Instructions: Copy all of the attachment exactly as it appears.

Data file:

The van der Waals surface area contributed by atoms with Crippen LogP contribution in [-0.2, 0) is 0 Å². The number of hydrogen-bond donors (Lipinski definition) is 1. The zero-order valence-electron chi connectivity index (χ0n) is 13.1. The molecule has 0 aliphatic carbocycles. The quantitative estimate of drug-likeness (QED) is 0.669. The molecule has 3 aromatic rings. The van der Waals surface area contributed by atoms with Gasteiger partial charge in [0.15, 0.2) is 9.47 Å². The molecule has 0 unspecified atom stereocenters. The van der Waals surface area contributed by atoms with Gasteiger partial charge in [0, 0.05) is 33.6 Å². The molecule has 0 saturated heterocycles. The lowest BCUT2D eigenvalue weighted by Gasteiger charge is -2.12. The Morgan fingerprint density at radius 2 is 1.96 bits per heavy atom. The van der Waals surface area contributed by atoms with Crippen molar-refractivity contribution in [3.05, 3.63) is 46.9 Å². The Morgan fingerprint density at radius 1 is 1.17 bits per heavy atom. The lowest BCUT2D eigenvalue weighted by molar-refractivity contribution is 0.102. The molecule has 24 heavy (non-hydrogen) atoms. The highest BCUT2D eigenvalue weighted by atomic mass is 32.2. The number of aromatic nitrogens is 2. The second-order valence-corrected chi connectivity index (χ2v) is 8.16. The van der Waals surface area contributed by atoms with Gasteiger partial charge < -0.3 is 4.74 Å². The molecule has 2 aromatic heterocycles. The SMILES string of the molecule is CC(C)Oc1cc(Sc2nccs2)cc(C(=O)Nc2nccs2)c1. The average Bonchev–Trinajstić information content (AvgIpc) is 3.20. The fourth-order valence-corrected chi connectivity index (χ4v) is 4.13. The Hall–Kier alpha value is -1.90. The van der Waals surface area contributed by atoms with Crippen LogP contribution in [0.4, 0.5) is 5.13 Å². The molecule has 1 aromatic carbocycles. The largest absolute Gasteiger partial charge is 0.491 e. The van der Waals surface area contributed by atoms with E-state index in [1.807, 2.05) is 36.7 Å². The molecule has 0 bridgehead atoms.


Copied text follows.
The van der Waals surface area contributed by atoms with Crippen LogP contribution in [-0.2, 0) is 0 Å². The number of hydrogen-bond donors (Lipinski definition) is 1. The zero-order valence-electron chi connectivity index (χ0n) is 13.1. The molecule has 0 aliphatic carbocycles. The quantitative estimate of drug-likeness (QED) is 0.669. The molecule has 3 aromatic rings. The van der Waals surface area contributed by atoms with Gasteiger partial charge in [0.15, 0.2) is 9.47 Å². The molecule has 0 unspecified atom stereocenters. The van der Waals surface area contributed by atoms with Gasteiger partial charge in [0, 0.05) is 33.6 Å². The molecule has 0 saturated heterocycles. The lowest BCUT2D eigenvalue weighted by Gasteiger charge is -2.12. The Morgan fingerprint density at radius 2 is 1.96 bits per heavy atom. The van der Waals surface area contributed by atoms with Crippen molar-refractivity contribution in [3.05, 3.63) is 46.9 Å². The Morgan fingerprint density at radius 1 is 1.17 bits per heavy atom. The lowest BCUT2D eigenvalue weighted by molar-refractivity contribution is 0.102. The molecule has 24 heavy (non-hydrogen) atoms. The highest BCUT2D eigenvalue weighted by atomic mass is 32.2. The number of aromatic nitrogens is 2. The second-order valence-corrected chi connectivity index (χ2v) is 8.16. The van der Waals surface area contributed by atoms with Gasteiger partial charge < -0.3 is 4.74 Å². The molecule has 2 aromatic heterocycles. The SMILES string of the molecule is CC(C)Oc1cc(Sc2nccs2)cc(C(=O)Nc2nccs2)c1. The average Bonchev–Trinajstić information content (AvgIpc) is 3.20. The fourth-order valence-corrected chi connectivity index (χ4v) is 4.13. The Hall–Kier alpha value is -1.90. The van der Waals surface area contributed by atoms with Crippen LogP contribution in [0.4, 0.5) is 5.13 Å². The molecule has 1 aromatic carbocycles. The largest absolute Gasteiger partial charge is 0.491 e. The van der Waals surface area contributed by atoms with E-state index in [1.807, 2.05) is 36.7 Å². The molecule has 0 bridgehead atoms.